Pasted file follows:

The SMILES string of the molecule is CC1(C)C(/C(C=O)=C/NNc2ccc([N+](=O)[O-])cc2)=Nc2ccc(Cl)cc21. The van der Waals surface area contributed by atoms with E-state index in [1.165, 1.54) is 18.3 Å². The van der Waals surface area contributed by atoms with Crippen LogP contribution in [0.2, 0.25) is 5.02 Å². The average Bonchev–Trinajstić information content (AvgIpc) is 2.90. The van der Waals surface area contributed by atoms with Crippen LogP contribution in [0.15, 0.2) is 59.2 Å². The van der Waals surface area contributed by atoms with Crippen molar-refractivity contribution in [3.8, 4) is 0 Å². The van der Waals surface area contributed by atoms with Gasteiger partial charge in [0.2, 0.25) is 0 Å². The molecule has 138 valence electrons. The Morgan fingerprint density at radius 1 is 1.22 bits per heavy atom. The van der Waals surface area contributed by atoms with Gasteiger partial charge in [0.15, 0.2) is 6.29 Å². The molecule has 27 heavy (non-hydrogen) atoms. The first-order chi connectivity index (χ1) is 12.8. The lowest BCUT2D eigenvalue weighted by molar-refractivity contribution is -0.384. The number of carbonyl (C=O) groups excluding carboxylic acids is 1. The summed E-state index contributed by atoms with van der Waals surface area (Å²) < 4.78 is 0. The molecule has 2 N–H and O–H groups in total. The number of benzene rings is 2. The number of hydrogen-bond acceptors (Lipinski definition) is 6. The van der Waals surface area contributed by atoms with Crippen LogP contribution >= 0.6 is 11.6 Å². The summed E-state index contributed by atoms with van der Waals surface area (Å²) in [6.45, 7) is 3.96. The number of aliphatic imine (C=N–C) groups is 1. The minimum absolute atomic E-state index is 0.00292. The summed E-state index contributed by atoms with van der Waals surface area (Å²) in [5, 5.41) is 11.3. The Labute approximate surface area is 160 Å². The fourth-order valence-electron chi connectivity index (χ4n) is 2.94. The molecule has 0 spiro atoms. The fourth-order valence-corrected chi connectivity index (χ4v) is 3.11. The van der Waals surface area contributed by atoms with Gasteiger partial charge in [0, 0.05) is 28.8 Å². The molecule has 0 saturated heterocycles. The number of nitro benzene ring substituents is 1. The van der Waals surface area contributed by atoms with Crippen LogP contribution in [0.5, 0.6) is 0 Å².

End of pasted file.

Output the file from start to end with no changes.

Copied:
The SMILES string of the molecule is CC1(C)C(/C(C=O)=C/NNc2ccc([N+](=O)[O-])cc2)=Nc2ccc(Cl)cc21. The van der Waals surface area contributed by atoms with E-state index in [1.165, 1.54) is 18.3 Å². The van der Waals surface area contributed by atoms with Crippen LogP contribution in [0.2, 0.25) is 5.02 Å². The average Bonchev–Trinajstić information content (AvgIpc) is 2.90. The van der Waals surface area contributed by atoms with Crippen LogP contribution in [0.15, 0.2) is 59.2 Å². The van der Waals surface area contributed by atoms with Crippen molar-refractivity contribution in [3.8, 4) is 0 Å². The van der Waals surface area contributed by atoms with Gasteiger partial charge in [0.2, 0.25) is 0 Å². The molecule has 138 valence electrons. The Morgan fingerprint density at radius 1 is 1.22 bits per heavy atom. The van der Waals surface area contributed by atoms with Gasteiger partial charge in [0.15, 0.2) is 6.29 Å². The molecule has 27 heavy (non-hydrogen) atoms. The first-order chi connectivity index (χ1) is 12.8. The lowest BCUT2D eigenvalue weighted by molar-refractivity contribution is -0.384. The number of carbonyl (C=O) groups excluding carboxylic acids is 1. The summed E-state index contributed by atoms with van der Waals surface area (Å²) < 4.78 is 0. The molecule has 2 N–H and O–H groups in total. The number of benzene rings is 2. The number of hydrogen-bond acceptors (Lipinski definition) is 6. The van der Waals surface area contributed by atoms with Crippen LogP contribution >= 0.6 is 11.6 Å². The summed E-state index contributed by atoms with van der Waals surface area (Å²) in [6.45, 7) is 3.96. The number of aliphatic imine (C=N–C) groups is 1. The minimum absolute atomic E-state index is 0.00292. The summed E-state index contributed by atoms with van der Waals surface area (Å²) in [5, 5.41) is 11.3. The Labute approximate surface area is 160 Å². The fourth-order valence-electron chi connectivity index (χ4n) is 2.94. The molecule has 0 spiro atoms. The fourth-order valence-corrected chi connectivity index (χ4v) is 3.11. The van der Waals surface area contributed by atoms with Gasteiger partial charge in [0, 0.05) is 28.8 Å². The molecule has 0 saturated heterocycles. The number of nitro benzene ring substituents is 1. The van der Waals surface area contributed by atoms with Crippen LogP contribution in [0.5, 0.6) is 0 Å².